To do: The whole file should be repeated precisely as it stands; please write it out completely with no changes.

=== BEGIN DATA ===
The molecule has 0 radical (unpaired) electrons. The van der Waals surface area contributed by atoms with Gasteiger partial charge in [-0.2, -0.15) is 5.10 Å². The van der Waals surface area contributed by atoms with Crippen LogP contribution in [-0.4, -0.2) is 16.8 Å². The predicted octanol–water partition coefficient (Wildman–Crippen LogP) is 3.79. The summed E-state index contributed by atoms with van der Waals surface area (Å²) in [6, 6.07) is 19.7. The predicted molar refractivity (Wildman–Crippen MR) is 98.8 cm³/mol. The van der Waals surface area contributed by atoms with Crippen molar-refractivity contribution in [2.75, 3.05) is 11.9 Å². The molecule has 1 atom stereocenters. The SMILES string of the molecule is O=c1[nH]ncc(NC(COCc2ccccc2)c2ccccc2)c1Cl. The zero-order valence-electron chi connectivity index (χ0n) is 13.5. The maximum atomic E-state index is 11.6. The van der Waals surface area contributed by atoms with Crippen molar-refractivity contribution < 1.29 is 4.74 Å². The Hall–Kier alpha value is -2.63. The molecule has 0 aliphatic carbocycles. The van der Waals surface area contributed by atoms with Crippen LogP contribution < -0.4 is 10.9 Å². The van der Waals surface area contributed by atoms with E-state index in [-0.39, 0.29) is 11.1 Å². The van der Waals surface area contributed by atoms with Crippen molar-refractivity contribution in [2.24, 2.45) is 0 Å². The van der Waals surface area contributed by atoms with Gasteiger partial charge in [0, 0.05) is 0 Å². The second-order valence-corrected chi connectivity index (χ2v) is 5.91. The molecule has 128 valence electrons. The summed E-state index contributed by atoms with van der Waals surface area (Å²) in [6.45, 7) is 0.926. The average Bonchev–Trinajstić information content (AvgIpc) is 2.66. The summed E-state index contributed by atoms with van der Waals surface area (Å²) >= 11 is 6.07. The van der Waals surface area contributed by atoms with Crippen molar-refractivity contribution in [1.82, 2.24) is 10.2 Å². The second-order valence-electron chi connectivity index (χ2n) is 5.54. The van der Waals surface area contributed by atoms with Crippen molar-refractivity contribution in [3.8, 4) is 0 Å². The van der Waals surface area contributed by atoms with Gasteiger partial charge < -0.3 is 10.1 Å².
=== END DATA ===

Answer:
The molecule has 0 radical (unpaired) electrons. The van der Waals surface area contributed by atoms with Gasteiger partial charge in [-0.2, -0.15) is 5.10 Å². The van der Waals surface area contributed by atoms with Crippen LogP contribution in [-0.4, -0.2) is 16.8 Å². The predicted octanol–water partition coefficient (Wildman–Crippen LogP) is 3.79. The summed E-state index contributed by atoms with van der Waals surface area (Å²) in [6, 6.07) is 19.7. The predicted molar refractivity (Wildman–Crippen MR) is 98.8 cm³/mol. The van der Waals surface area contributed by atoms with Crippen molar-refractivity contribution in [2.75, 3.05) is 11.9 Å². The molecule has 1 atom stereocenters. The SMILES string of the molecule is O=c1[nH]ncc(NC(COCc2ccccc2)c2ccccc2)c1Cl. The zero-order valence-electron chi connectivity index (χ0n) is 13.5. The maximum atomic E-state index is 11.6. The van der Waals surface area contributed by atoms with Crippen molar-refractivity contribution < 1.29 is 4.74 Å². The Hall–Kier alpha value is -2.63. The molecule has 0 aliphatic carbocycles. The van der Waals surface area contributed by atoms with Crippen LogP contribution < -0.4 is 10.9 Å². The van der Waals surface area contributed by atoms with E-state index in [-0.39, 0.29) is 11.1 Å². The van der Waals surface area contributed by atoms with Crippen molar-refractivity contribution in [2.24, 2.45) is 0 Å². The van der Waals surface area contributed by atoms with Gasteiger partial charge in [0, 0.05) is 0 Å². The second-order valence-corrected chi connectivity index (χ2v) is 5.91. The molecule has 128 valence electrons. The summed E-state index contributed by atoms with van der Waals surface area (Å²) in [6.45, 7) is 0.926. The average Bonchev–Trinajstić information content (AvgIpc) is 2.66. The summed E-state index contributed by atoms with van der Waals surface area (Å²) >= 11 is 6.07. The van der Waals surface area contributed by atoms with Crippen molar-refractivity contribution in [1.82, 2.24) is 10.2 Å². The second-order valence-electron chi connectivity index (χ2n) is 5.54. The van der Waals surface area contributed by atoms with Crippen molar-refractivity contribution in [3.8, 4) is 0 Å². The van der Waals surface area contributed by atoms with Gasteiger partial charge < -0.3 is 10.1 Å².